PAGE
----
In continuation to the blog about fat burning physiology, I’ll discuss the transportation and then finally oxidation of fat molecules into energy. The process of fat burning is quite complex, but I’ll keep it as simple as I can….
As discussed in previous blog, in order to mobilise fats, we need to be In a Insulin/High glucagon sweet spot in conjunction with high levels of HSL. Once all these processes are in alignment mobilisation of the fat can occur. FFA (Free fatty acids) bind to a molecule called albumim and are then released into the bloodstream. The reason for this is that blood is water-based plasma and fat is NON water soluble so albumin interacts with the fat cells and acts as a carrier protein for the fats which allows them to be transported to the muscle cells where they will eventually undergo oxidation and conversation into useable cellular energy.
Once inside the muscle cell the fatty acid will either be oxidised to produce energy, only around 80% is used in total as energy, the remaining is stored in the muscle as the metabolically active fatty acid, intramyocellular triacylglycerol.
In order for the fatty acids to the oxidised they must first be transported by a protein called carnitine into the mitochondria. Once in the mitochondria, they then pass through several enzymatic pathways including beta-oxidation, tricarboxylic acid cycle (TCA), and the electron transport chain to create ATP for cellular use.
The oxidation step is more complicated than I’ve made it sound as there are several pathways FFA need to take once inside the mitochondria, but one of the most important aspects here is correlation between the levels of available carnitine (nitrogenous compound naturally found in human skeletal muscle, heart, liver, kidneys and blood plasma) and amount of FFA transported for energy use. Carnitine’s function is to facilitate the burning of fatty acids by enabling transport of long chain fatty acids into the mitochondria. If it is presents in low levels, we have a lower level of fat burning. The levels of carnitine in muscle is directly proportional to muscle glycogen stores, so to therefore fat burn we need to first decrease muscle glycogen which increases carnitine levels.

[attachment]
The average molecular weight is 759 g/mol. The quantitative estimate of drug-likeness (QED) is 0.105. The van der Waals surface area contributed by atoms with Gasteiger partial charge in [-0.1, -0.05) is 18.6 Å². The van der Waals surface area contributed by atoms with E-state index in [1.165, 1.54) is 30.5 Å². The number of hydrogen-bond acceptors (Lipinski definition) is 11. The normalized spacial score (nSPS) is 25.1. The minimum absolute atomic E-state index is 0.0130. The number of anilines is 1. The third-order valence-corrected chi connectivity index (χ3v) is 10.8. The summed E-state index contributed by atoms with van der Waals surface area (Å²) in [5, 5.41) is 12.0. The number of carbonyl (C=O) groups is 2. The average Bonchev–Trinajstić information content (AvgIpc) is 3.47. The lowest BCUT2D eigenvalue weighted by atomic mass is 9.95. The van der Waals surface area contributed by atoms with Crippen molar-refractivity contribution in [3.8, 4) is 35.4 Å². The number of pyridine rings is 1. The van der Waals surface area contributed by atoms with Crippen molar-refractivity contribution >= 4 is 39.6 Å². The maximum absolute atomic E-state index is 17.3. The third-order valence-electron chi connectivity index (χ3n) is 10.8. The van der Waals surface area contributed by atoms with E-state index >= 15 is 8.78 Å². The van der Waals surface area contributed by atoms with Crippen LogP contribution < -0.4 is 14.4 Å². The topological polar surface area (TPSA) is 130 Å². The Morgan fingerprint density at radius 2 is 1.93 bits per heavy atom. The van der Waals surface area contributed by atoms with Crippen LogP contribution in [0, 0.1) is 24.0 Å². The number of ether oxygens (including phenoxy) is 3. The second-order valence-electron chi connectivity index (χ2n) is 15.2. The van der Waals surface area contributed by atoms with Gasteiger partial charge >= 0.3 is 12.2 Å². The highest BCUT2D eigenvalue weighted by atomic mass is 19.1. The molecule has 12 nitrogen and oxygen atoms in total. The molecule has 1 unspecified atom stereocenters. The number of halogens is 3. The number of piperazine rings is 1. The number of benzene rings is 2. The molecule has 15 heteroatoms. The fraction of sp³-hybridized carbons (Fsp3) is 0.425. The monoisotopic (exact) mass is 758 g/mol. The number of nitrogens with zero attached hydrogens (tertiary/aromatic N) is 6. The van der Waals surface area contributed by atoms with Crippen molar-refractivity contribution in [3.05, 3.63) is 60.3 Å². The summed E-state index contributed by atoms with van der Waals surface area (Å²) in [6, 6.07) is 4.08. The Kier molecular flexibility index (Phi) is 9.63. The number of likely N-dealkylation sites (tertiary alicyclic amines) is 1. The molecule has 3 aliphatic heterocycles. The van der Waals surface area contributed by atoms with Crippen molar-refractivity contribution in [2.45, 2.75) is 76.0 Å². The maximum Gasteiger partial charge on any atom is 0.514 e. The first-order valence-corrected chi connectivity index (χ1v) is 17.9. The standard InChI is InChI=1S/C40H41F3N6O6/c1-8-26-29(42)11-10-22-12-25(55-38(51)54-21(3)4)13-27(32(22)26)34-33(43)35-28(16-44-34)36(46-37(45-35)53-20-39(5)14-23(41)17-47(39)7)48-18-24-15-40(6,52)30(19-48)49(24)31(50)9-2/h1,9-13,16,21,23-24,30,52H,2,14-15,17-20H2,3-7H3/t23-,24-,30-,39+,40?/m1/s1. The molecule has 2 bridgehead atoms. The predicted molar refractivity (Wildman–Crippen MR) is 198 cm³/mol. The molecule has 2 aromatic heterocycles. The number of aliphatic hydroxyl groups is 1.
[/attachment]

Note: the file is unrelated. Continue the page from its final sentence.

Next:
It's for this reason that fitness trackers can be a tad deceiving when it comes to what telling you where the energy for your workout has come from. You can open your tracker’s app after 50 minutes of exercise and see “fat burning zone: 45 minutes” but this is based purely from an estimate of heart rate during exercise. As I’ve just mentioned, it’s not as simple as it looks on the surface, your tracker doesn’t know your skeletal glycogen levels pre and post exercise, it doesn’t know what foods you’ve eaten and how this has affected your hormonal secretions (as I said in previous blog, if there are high levels of insulin, there this will affect the levels of HSL and therefore reduced fat burning) it’s based purely off a standardised equation comprised of your heart rate, age and current weight during exercise. Now, I’m not saying that all trackers should be disregarded, they can give a good overview of how much work has been done and a rough estimate of calories burnt, but do not think that because your watch tells you that you’re in a fat burning zone that workout is being fuelled entirely by fat.
HIIT is a popular workout choice because in a short period of time you can dramatically reduce levels of glycogen and force your body to pull energy from elsewhere. Of course, there are aspects to watch out for since your body does not just switch straight to fat once your glycogen has been depleted. Protein can also broken down for use as energy which is why pre/post exercise nutrition is such a huge part to weight loss/muscle retention. Steady state cardio has lost it's place to HIIT in recent years, you don't see many steady state cardio classes at gyms for the simple reason that they're time consuming and, in all honestly, can be a bit boring, but this doesn't mean that it is ineffective to fat loss...So never adhere to just one type of training, your body adapts to what your doing so if you want to keep the fat coming off then keep it varied and understand the role of nutrition in weight loss staying healthy in general.
Up next….Oxidation and energy release.
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